Guiding design of molecular materials for sustainable energy applications hinges on the understanding and control of excitation dynamics in functional nanostructures. Performance in, e.g., organic photovoltaics, photocatalysis, or soft thermoelectrics, is determined by multiple electronic processes, which emerge from interaction between electronic structure and nano- and mesoscale morphology. 

Resolving this intimate interplay is crucial but extremely difficult as it requires linking quantum and classical techniques in an accurate and predictive way. In MULTIXMAS, we will develop bottom-up simulations of charge/exciton dynamics in large-scale morphologies.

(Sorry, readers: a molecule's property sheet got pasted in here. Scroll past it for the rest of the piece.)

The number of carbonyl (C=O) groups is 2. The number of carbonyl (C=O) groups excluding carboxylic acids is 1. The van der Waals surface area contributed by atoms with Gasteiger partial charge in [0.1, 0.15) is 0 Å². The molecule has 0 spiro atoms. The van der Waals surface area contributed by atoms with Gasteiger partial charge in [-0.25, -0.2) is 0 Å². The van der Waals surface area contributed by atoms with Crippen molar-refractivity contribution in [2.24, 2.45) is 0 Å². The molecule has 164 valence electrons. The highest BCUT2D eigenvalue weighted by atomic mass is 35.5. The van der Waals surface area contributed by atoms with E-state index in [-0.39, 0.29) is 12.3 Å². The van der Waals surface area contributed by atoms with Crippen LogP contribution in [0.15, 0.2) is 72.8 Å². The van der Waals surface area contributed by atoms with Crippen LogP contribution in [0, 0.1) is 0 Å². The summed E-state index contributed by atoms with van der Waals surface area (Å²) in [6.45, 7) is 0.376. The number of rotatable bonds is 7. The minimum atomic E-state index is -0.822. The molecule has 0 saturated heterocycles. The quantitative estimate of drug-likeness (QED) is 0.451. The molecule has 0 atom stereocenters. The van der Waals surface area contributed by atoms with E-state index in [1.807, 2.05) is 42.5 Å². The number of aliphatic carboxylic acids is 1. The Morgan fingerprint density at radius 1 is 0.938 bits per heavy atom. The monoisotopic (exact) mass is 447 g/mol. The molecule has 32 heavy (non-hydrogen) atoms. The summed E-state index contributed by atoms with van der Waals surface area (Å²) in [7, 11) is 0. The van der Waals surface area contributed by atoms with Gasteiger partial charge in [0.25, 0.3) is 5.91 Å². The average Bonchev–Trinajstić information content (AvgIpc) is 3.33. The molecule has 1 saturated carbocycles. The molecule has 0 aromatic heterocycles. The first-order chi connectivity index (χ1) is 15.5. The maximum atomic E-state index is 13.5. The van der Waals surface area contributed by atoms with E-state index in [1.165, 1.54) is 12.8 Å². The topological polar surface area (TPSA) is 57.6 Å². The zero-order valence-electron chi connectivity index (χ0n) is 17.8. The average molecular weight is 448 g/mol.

Hierarchical multiscale structure equilibration of nanomaterial will be combined with excited state electronic structure theory based on Many-Body Green’s Functions, parameter-free electron-dynamics models, and kinetic Monte Carlo. Essential method development is accompanied by the technological challenge of high-performance and high-throughput computing. 

As a prototypical system, we study charge generation in low-cost organic photovoltaic cells (OPVCs) for which a breakthrough increase of power conversion efficiency (PCE) from currently ~11% to or above that of conventional silicon-based devices (20%) is required to play a significant role in meeting the growing demand for renewable energy. 

Our tools will provide a general framework for multiscale simulations of excitation dynamics in complex molecular systems, with relevance beyond energy-related applications.

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